We started our practice Covid-19 vaccination programme in Bristol last weekend. There had been weeks of heightened anticipation and build-up where we had all been abuzz and desperate to start. Many patients contacted us, asking about their cohort groups and likely timelines for vaccination. We have no control over this and could only tell the patients to wait until contacted.
Our practice was ready to go for the week of 14 December when wave one practices started vaccinations. But our deliveries were stood down that week and then again a few weeks later. We had put our case to NHS England, like other practices in the country that had opted to vaccinate, giving information on our readiness to go, and cohort numbers for the over-80s and care homes. Logistical factors for delivery of the vaccine were cited as the main hurdle but it has been incredibly frustrating.
Finally we received confirmation last week that we could start. We contacted all our 600 over-80s cohort to book them in for their first inoculation with the Pfizer/BioNTech vaccine. At the start of the same week Ashton Gate mass vaccination centre had opened in Bristol and they were also contacting the over-80s, which could potentially create confusion. Most of our patients chose to book with the practice, citing geography and familiarity.
The night before the vaccinations I couldn’t sleep and was running through the whole operation in my head. There had been huge amounts of behind the scenes preparation. We had also completed Covid-19 vaccination learning modules a few weeks earlier and I went through these again and our practice video simulation detailing patient flow and clinical room usage. I was going to be one of two GPs involved in coordinating, troubleshooting and overseeing how vaccines were made up and administered.
The Pfizer vaccine comes thawed, with a five-day window to use it in, enabling us to store it in standard fridges. We will be using this for all patients who can come to the surgery. We expect to receive the Oxford/AstraZeneca vaccine this week and initially plan to use it for our housebound patients until we have enough stock to be able to also use it in the surgery, alongside the Pfizer vaccine.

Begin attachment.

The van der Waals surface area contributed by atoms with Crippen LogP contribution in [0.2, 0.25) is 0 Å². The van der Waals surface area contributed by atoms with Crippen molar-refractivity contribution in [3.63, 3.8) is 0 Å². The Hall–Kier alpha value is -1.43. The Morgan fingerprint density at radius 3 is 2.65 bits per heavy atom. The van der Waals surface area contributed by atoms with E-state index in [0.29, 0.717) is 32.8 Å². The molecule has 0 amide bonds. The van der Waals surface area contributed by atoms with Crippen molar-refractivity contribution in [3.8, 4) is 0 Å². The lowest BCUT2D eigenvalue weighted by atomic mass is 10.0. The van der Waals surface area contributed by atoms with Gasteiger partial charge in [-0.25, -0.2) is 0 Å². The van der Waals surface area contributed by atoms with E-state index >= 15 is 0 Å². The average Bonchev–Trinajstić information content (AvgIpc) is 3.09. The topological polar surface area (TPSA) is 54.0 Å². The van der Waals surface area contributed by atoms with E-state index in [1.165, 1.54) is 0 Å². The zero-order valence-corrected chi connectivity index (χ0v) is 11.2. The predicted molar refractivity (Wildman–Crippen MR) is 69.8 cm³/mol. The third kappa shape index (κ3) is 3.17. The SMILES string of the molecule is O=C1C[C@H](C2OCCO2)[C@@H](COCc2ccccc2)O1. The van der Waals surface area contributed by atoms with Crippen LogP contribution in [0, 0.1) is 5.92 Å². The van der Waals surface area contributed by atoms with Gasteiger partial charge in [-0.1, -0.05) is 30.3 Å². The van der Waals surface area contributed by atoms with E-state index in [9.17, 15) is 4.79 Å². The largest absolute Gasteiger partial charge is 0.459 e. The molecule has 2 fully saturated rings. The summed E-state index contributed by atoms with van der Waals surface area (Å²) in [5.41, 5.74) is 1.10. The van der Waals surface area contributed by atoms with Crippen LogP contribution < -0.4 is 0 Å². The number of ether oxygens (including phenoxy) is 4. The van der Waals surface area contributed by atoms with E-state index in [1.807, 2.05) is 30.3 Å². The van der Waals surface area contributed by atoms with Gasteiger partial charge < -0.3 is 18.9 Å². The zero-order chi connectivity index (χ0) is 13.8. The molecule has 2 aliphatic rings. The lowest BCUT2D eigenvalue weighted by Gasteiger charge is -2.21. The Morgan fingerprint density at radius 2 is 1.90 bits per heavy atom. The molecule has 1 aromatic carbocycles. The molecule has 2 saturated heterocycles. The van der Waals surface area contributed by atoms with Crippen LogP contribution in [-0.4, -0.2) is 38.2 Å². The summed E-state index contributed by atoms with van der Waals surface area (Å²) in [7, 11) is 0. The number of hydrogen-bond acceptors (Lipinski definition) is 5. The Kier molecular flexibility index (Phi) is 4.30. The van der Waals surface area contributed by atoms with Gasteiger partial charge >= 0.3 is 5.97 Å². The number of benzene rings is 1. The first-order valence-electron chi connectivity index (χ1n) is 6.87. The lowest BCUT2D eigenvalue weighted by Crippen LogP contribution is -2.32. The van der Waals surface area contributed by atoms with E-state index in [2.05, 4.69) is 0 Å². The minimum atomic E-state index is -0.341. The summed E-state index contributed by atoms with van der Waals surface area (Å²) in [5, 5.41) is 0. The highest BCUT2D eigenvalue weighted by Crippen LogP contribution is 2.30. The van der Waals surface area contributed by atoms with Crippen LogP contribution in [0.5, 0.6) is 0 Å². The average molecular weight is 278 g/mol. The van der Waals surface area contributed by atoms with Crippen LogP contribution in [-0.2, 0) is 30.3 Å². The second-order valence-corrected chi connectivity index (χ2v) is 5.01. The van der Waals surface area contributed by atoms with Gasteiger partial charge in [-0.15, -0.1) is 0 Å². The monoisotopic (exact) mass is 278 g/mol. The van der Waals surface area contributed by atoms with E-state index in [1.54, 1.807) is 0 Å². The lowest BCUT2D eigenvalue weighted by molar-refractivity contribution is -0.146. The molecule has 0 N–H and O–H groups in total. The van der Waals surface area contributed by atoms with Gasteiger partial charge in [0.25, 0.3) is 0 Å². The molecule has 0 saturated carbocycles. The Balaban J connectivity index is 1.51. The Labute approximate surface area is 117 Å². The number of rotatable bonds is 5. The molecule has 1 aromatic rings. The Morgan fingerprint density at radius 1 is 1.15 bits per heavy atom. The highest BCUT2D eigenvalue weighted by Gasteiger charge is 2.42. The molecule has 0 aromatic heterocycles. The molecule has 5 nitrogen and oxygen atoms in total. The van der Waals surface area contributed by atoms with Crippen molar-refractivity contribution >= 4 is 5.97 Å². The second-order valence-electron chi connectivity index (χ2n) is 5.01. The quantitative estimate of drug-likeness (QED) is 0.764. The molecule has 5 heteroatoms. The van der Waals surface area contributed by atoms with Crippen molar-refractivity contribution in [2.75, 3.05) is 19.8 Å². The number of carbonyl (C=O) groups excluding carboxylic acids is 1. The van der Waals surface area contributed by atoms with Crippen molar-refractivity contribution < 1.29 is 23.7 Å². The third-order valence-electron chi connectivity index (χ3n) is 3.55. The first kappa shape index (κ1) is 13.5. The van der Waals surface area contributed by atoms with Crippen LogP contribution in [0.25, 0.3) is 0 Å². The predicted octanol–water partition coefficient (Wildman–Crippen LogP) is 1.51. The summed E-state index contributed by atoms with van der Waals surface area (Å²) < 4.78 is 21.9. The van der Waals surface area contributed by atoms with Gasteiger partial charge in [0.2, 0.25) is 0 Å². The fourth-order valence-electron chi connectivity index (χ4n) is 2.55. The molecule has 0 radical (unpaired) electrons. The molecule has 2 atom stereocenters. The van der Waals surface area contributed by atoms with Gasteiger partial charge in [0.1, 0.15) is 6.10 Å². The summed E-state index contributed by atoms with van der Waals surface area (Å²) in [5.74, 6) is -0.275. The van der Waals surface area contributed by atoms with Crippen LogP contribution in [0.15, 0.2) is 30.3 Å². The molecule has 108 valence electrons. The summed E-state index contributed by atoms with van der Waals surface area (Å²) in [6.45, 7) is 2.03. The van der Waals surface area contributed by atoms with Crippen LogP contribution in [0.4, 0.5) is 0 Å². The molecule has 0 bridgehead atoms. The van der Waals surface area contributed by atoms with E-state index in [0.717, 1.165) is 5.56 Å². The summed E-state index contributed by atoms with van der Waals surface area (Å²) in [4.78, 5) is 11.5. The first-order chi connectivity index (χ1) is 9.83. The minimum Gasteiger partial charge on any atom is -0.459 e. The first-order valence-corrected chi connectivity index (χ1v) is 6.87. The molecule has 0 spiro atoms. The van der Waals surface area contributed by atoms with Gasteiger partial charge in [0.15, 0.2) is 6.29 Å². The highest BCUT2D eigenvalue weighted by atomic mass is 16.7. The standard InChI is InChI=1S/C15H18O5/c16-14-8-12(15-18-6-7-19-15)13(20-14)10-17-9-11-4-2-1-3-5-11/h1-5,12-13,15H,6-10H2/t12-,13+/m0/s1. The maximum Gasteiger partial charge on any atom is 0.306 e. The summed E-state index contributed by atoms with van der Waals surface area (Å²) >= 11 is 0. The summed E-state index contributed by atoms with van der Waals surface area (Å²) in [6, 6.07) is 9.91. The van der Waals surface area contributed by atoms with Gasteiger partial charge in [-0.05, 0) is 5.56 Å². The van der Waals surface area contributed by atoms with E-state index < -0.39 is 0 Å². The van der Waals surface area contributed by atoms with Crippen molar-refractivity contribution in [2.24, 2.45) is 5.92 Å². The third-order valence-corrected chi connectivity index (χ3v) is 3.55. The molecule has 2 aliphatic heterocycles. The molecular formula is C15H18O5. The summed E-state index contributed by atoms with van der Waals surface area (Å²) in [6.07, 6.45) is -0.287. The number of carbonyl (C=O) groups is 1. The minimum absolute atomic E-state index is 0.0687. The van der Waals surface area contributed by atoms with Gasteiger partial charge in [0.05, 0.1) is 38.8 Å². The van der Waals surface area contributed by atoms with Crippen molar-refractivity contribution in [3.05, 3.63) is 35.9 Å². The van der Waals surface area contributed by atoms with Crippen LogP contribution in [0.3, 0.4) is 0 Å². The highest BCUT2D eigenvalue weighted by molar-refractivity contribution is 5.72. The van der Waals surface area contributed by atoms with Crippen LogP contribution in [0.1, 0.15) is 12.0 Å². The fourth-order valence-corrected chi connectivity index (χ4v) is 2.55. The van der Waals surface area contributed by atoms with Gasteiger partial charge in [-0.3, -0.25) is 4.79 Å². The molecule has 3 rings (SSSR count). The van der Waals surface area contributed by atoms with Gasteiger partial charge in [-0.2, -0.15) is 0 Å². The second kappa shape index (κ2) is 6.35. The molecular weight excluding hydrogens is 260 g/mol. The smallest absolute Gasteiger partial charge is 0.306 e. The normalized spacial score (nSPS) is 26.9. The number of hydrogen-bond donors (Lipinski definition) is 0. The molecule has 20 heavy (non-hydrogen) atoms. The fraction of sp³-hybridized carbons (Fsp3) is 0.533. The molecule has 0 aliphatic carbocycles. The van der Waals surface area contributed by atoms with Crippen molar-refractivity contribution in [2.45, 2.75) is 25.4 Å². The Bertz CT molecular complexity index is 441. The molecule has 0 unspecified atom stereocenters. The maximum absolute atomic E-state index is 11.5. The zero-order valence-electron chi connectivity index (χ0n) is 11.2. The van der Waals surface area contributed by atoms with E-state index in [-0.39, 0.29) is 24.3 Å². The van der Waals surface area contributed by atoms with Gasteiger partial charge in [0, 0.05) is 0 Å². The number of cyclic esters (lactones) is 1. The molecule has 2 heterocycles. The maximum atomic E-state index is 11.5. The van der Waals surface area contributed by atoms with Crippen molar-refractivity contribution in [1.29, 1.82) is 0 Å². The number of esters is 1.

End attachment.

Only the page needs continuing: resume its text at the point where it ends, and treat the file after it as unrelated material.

We had excellent turnout with most of those who had been invited arriving for a steady stream of vaccinations. But there were no long queues and the weather was kind to us. We vaccinated more than 80 patients an hour and nearly 900 patients in one day. We were also able to make full use of each vaccine vial with no wastage. There has been a big drive to ensure each vial, which contains enough vaccine to make up six doses of 0.3ml each, is utilised to get the full number of doses from it. So some patients and healthcare staff are kept on standby to come in at short notice to be vaccinated. I was vaccinated by a neighbouring practice three weeks ago, when they had some doses left over, which they offered to frontline health staff.
And so it was that at the end of our first day of vaccinations we had five doses left in the last vaccine vial. Staff were exhausted – many had worked 11 hours – but there was a big push and determination to call in more patients to use up all the vaccine, down to the last 0.3ml. We ended up ringing a few local health and social care staff and a 79-year-old man who had been on a backup list. Just as it had been an emotional moment when the first vaccine of the day had been given, so it was that night when the last one was administered to him with all of us watching, too moved to speak. It had been a good day. This week we will do it all over again.
The same day, nearly 200 miles away, my 78-year-old father was having his Covid-19 vaccination in a hub in Ramsbottom, near Bury. He had been invited the day before and had rung me at work to tell me that his turn had come. He was so excited he could not speak. After his vaccination he sent me a text to say it had all gone smoothly and that he had worn a suit for the occasion. That brought tears to my eyes. My parents, who have always been independent, have been strictly shielding since March, as my father is on immunosuppressive medication. Being vaccinated means not just staying safe from Covid-19, but also a chance to be able to see their loved ones, especially the grandchildren, something that they have not been able to do for nearly a year.
So far we are on track to vaccinate the first four priority groups by mid-February, but this hinges on smooth delivery of vaccine stock. We hope to start working down each of the four groups from this week and administer the second doses over the next eight to 12 weeks.
The government’s target to vaccinate all adults by September is ambitious. To succeed, it will require unprecedented levels of coordination, staffing and round-the-clock clinics. Our practice is up for the challenge, but there’s a long way to go before we can return to any sort of normality. Until then, we cannot let down our guard until Covid-19 is truly under control.